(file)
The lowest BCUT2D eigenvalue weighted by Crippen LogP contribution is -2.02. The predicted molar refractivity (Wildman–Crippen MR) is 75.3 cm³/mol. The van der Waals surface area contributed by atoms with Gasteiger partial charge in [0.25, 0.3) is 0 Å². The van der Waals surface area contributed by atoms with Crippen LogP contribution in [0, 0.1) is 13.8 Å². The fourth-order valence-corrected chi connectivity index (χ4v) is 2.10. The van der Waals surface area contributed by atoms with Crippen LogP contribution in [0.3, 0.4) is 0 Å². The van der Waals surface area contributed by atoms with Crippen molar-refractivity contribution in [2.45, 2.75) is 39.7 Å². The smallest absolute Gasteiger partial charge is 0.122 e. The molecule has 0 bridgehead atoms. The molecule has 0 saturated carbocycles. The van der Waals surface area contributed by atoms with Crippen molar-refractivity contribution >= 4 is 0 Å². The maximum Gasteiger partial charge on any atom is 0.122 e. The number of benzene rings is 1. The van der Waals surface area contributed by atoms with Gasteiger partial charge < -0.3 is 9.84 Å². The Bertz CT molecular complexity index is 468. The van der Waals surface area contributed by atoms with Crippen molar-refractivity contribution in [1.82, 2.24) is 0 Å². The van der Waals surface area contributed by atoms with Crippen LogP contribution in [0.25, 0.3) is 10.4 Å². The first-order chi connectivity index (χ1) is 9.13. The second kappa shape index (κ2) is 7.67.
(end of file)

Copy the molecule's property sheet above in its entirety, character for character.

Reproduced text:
The lowest BCUT2D eigenvalue weighted by Crippen LogP contribution is -2.02. The predicted molar refractivity (Wildman–Crippen MR) is 75.3 cm³/mol. The van der Waals surface area contributed by atoms with Gasteiger partial charge in [0.25, 0.3) is 0 Å². The van der Waals surface area contributed by atoms with Crippen LogP contribution in [0, 0.1) is 13.8 Å². The fourth-order valence-corrected chi connectivity index (χ4v) is 2.10. The van der Waals surface area contributed by atoms with Crippen LogP contribution in [0.3, 0.4) is 0 Å². The van der Waals surface area contributed by atoms with Crippen molar-refractivity contribution in [2.45, 2.75) is 39.7 Å². The smallest absolute Gasteiger partial charge is 0.122 e. The molecule has 0 bridgehead atoms. The molecule has 0 saturated carbocycles. The van der Waals surface area contributed by atoms with Crippen molar-refractivity contribution >= 4 is 0 Å². The maximum Gasteiger partial charge on any atom is 0.122 e. The number of benzene rings is 1. The van der Waals surface area contributed by atoms with Gasteiger partial charge < -0.3 is 9.84 Å². The Bertz CT molecular complexity index is 468. The van der Waals surface area contributed by atoms with Crippen molar-refractivity contribution in [1.82, 2.24) is 0 Å². The van der Waals surface area contributed by atoms with Crippen LogP contribution in [0.25, 0.3) is 10.4 Å². The first-order chi connectivity index (χ1) is 9.13. The second kappa shape index (κ2) is 7.67.